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Why is Friday the 13th unlucky? The cultural origins of an enduring superstition
Written by Christobel Hastings, CNN- CNN.CNN
When it comes to bad luck, there are few superstitions as pervasive in Western culture as that of Friday the 13th. Like crossing paths with a black cat and breaking a mirror, the notion of a day that can bring misfortune is deeply embedded — even if believers can’t quite explain why.
There’s even a name to describe the irrational dread of the date: paraskevidekatriaphobia — a specialized form of triskaidekaphobia, a fear of the number 13.
While Friday the 13th may feel like a rare phenomenon, our Gregorian calendar means that the 13th of any month is slightly more likely to fall on a Friday than any other day of the week. It is not, however, a universal superstition: In Greece and Spanish-speaking countries, it is Tuesday the 13th that is considered a day of bad luck, while in Italy, it is Friday the 17th that is met with fear.
This month, however, there is only one in the calendar: Friday, the 13th of August.
The makings of a superstition
Like many superstitions that have evolved over time and across cultures, it is difficult to pinpoint the precise origins of Friday 13th. What we do know, though, is that both Friday and the number 13 have been regarded as unlucky in certain cultures throughout history. In his book “Extraordinary Origins of Everyday Things,” Charles Panati traces the concept of the cursed back to Norse mythology, when Loki, the god of mischief, gate-crashed a banquet in Valhalla, bringing the number of gods in attendance to 13. Deceived by Loki, the blind god Hodr was tricked into shooting his brother Balder, the god of light, joy and goodness, with a mistletoe-tipped arrow, killing him instantly.
From Scandinavia, Panati explains, the superstition then spread south throughout Europe, becoming well established along the Mediterranean by the start of the Christian era. It was here that the unsettling power of the numerals was cemented through the story of the Last Supper, which was attended by Jesus Christ and his disciples on Maundy Thursday. The 13th and most infamous guest to arrive, Judas Iscariot, was the disciple who betrayed Jesus, leading to his crucifixion on Good Friday.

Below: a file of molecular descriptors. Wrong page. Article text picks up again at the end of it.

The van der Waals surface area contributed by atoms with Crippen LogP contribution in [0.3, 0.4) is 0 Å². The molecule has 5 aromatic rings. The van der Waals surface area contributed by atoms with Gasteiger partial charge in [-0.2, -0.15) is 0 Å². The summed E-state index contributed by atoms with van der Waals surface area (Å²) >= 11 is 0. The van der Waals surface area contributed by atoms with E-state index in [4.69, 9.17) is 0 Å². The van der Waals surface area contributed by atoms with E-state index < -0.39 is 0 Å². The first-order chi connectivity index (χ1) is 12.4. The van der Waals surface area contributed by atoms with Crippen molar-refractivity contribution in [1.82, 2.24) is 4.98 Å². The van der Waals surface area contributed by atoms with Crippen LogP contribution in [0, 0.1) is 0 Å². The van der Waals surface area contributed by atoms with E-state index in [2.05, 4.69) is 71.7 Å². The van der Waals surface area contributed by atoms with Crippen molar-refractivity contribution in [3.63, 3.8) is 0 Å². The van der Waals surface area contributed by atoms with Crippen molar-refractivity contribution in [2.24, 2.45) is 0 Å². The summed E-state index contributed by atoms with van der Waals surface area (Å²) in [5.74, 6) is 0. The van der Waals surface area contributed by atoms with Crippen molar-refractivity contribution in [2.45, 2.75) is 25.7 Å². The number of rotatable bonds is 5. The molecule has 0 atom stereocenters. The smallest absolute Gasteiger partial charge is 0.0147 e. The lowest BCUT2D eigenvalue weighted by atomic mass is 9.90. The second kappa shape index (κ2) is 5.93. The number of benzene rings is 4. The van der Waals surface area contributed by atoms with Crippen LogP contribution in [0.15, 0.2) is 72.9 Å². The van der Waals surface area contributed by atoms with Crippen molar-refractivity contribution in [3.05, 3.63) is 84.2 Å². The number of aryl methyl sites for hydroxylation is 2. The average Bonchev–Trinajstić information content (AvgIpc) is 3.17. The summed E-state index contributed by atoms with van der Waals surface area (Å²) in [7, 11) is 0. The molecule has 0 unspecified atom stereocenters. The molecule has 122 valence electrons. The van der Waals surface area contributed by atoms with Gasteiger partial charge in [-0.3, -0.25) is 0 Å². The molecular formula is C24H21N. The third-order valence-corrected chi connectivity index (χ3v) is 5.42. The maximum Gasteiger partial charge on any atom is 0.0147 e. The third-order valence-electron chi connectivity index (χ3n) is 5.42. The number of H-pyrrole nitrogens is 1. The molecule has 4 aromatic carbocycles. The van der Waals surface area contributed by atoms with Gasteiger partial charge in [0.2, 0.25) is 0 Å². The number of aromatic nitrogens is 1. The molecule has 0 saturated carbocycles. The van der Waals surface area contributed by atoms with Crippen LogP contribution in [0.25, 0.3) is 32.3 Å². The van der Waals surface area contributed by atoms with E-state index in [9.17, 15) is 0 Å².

In Biblical tradition, the concept of unlucky Fridays, stretches back even further than the crucifixion: Friday is said to be the day that Adam and Eve ate the forbidden fruit from the Tree of Knowledge; the day Cain murdered his brother, Abel; the day the Temple of Solomon was toppled; and the day Noah’s ark set sail in the Great Flood.
It wasn’t until the 19th century, however, that Friday 13th became synonymous with misfortune: As Steve Roud explains in “The Penguin Guide to the Superstitions of Britain and Ireland,” the combination of Friday and the number 13 is a Victorian invention. In 1907, the publication of Thomas W. Lawson’s popular novel “Friday, the Thirteenth” captured the imagination with its tale of an unscrupulous broker who took advantage of the superstitions around the date to deliberately crash the stock market.
Fast forward to the 1980s, and a hockey-masked killer by the name of Jason Voorhees in the slasher flick franchise “Friday the 13th” ensured notoriety. Then came Dan Brown’s 2003 novel “The Da Vinci Code,” which helped popularize the incorrect claim that the superstition originated with the arrests of hundreds of members of the Knights Templar on Friday, October 13, 1307.
An alternative history